Mechanistic Insights Into Lipoprotein(a): From Infamous to 'Inflammous'

Stefan Coassin; Florian Kronenberg


Eur Heart J. 2020;41(24):2272-2274. 

The ups and downs of lipoprotein(a) [Lp(a)] in the last 30 years of atherosclerosis research are considerable. They reach from a first enthusiasm in the 1980s to an almost infamous end in the early 1990s caused by flawed epidemiological studies, to a resurrection by the first Mendelian randomization studies.[1] Now, on the eve of the introduction of potent Lp(a)-lowering drugs, the interest in Lp(a) has been growing dramatically, although we still do not understand many aspects of the role of Lp(a) in the development of atherosclerosis. In a series of publications during the last years, the group around Eric Stroes and colleagues has elegantly investigated the influence of Lp(a) on arterial wall inflammation and monocyte trafficking to the arterial wall.

Indeed, the hypothesis that monocytes play a role in Lp(a) pathophysiology has a long history. Lp(a) has been shown early on to be a potent chemoattractant for monocytes,[2,3] and the first work in single to a few patients already proposed an impact of Lp(a) on the gene expression profiles of monocytes.[4] The connection between the innate immune system and Lp(a) has been further strengthened by the identification of Lp(a) as the major plasma carrier of oxidized phospholipids (OxPLs). These oxidized lipid species are recognized by pattern recognition receptors of innate immune cells and trigger the whole cascade of inflammatory processes that can finally lead to plaque destabilization.[5]

Four years ago in the first work of a series of publications investigating the impact of Lp(a) and LDL cholesterol on arterial wall inflammation, the group around Eric Stroes showed that individuals with elevated Lp(a) concentrations have increased arterial inflammation and enhanced peripheral blood mononuclear cell trafficking to the arterial wall compared with subjects with normal Lp(a). Monocytes isolated from subjects with high Lp(a) concentrations showed an increased capacity to transmigrate the endothelium and produce proinflammatory cytokines which was mediated by OxPLs (Figure 1).[6] Accordingly, blocking of the OxPLs using a specific antibody also reduced the proinflammatory responsiveness of the monocytes.[6] These findings proposed a further mechanism as to how Lp(a) might mediate cardiovascular disease and added a new layer to our still shallow understanding of the exact pathophysiological mechanisms by which high Lp(a) causes cardiovascular disease.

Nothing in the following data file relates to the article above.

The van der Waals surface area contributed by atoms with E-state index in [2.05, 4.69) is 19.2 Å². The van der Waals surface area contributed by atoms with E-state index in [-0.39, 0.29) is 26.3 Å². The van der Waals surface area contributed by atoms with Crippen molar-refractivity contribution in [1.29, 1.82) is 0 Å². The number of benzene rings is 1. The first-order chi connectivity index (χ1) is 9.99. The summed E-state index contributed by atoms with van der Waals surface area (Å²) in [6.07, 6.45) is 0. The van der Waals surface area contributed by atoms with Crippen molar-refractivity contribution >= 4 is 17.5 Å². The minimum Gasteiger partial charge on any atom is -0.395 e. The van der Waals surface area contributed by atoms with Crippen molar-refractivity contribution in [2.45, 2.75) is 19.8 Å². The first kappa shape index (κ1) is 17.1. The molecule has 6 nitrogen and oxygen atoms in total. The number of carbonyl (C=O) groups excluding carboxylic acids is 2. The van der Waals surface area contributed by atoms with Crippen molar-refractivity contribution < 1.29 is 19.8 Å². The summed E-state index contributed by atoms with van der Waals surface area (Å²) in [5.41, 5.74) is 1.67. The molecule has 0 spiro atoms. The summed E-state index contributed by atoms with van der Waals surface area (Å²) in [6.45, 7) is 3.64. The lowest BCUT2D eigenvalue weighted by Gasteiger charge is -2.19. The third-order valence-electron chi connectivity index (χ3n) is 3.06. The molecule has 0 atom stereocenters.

Figure 1.

Schematic illustration how Lp(a) and a marked therapeutic reduction of Lp(a) might be involved in the arterial wall inflammation: Individuals with high Lp(a) have significantly activated monocytes, which results in an increased transendothelial migration of the monocytes, an increased cytokine release and finally inflammation of the arterial wall.6 The study by Stiekema and colleagues9 demonstrates that high Lp(a) is associated with a pro-inflammatory transcriptome in monocytes. Treatment with different regimes of apo(a) antisense therapy against the apolipoprotein(a) component of Lp(a) resulted in a pronounced reduction of Lp(a) concentrations, a reduced pro-inflammatory signature in the transcriptome, a reduced transendothelial monocyte migration capacity as well as a reduced expression of chemokines and toll-like receptors on the monocytes' surface.9 This is expected to result in an improved vascular endothelial function and less cardiovascular events.

In a further randomized, double-blind, placebo-controlled short-term trial, the same group showed that 14 weeks of treatment with the PCSK9 (proprotein convertase subtilisin/kexin type 9) inhibitor alirocumab in statin-intolerant patients with high cardiovascular risk resulted in a robust LDL cholesterol-lowering response with a concomitant reduction in arterial wall inflammation (–8.2% compared with placebo, P = 0.05) but no changes in the inflammatory plasma markers.[7]

Concomitantly, in another double-blind, placebo-controlled study, 129 patients with elevated Lp(a) concentrations (median 80 mg/dL) and mean LDL cholesterol concentrations of 144 mg/dL were randomized to monthly evolocumab or placebo. This therapy, lasting 16 weeks, reduced LDL cholesterol by >60% to a mean of 60 mg/dL and Lp(a) slightly by 14% to a median of 75.2 mg/dL. However, in contrast to the effect observed in the previous study with alirocumab,[7] and despite the pronounced LDL cholesterol reduction, the arterial wall inflammation was not significantly altered when compared with the placebo group (–3.0%, P = 0.18). The authors suggested that the persistent elevated Lp(a) levels may have contributed to the unaltered arterial wall inflammation.[8]